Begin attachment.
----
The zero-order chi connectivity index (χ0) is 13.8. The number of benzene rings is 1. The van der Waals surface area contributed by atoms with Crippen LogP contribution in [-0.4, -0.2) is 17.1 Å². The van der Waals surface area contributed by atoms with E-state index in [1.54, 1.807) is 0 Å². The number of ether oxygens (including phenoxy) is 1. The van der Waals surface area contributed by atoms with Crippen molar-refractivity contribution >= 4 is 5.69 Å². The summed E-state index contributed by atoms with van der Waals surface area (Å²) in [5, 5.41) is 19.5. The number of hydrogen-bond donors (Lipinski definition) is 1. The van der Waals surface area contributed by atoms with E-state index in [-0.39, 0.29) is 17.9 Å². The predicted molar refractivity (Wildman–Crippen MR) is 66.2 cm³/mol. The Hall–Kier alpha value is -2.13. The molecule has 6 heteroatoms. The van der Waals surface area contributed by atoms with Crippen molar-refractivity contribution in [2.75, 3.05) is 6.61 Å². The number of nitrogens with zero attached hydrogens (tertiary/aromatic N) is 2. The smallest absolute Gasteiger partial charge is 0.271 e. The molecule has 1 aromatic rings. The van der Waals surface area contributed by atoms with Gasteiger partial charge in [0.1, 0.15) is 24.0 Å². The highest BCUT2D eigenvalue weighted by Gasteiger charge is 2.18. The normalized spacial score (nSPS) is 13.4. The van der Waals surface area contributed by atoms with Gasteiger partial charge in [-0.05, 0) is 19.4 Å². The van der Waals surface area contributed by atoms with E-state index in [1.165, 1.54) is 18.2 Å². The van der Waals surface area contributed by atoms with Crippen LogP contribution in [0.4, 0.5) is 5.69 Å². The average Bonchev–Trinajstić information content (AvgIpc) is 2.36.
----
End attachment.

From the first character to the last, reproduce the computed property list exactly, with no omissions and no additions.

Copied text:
The zero-order chi connectivity index (χ0) is 13.8. The number of benzene rings is 1. The van der Waals surface area contributed by atoms with Crippen LogP contribution in [-0.4, -0.2) is 17.1 Å². The van der Waals surface area contributed by atoms with E-state index in [1.54, 1.807) is 0 Å². The number of ether oxygens (including phenoxy) is 1. The van der Waals surface area contributed by atoms with Crippen molar-refractivity contribution >= 4 is 5.69 Å². The summed E-state index contributed by atoms with van der Waals surface area (Å²) in [5, 5.41) is 19.5. The number of hydrogen-bond donors (Lipinski definition) is 1. The van der Waals surface area contributed by atoms with E-state index in [-0.39, 0.29) is 17.9 Å². The predicted molar refractivity (Wildman–Crippen MR) is 66.2 cm³/mol. The Hall–Kier alpha value is -2.13. The molecule has 6 heteroatoms. The van der Waals surface area contributed by atoms with Crippen molar-refractivity contribution in [2.75, 3.05) is 6.61 Å². The number of nitrogens with zero attached hydrogens (tertiary/aromatic N) is 2. The smallest absolute Gasteiger partial charge is 0.271 e. The molecule has 1 aromatic rings. The van der Waals surface area contributed by atoms with Gasteiger partial charge in [0.1, 0.15) is 24.0 Å². The highest BCUT2D eigenvalue weighted by Gasteiger charge is 2.18. The normalized spacial score (nSPS) is 13.4. The van der Waals surface area contributed by atoms with Gasteiger partial charge in [-0.05, 0) is 19.4 Å². The van der Waals surface area contributed by atoms with E-state index in [1.165, 1.54) is 18.2 Å². The van der Waals surface area contributed by atoms with Crippen LogP contribution in [0.4, 0.5) is 5.69 Å². The average Bonchev–Trinajstić information content (AvgIpc) is 2.36.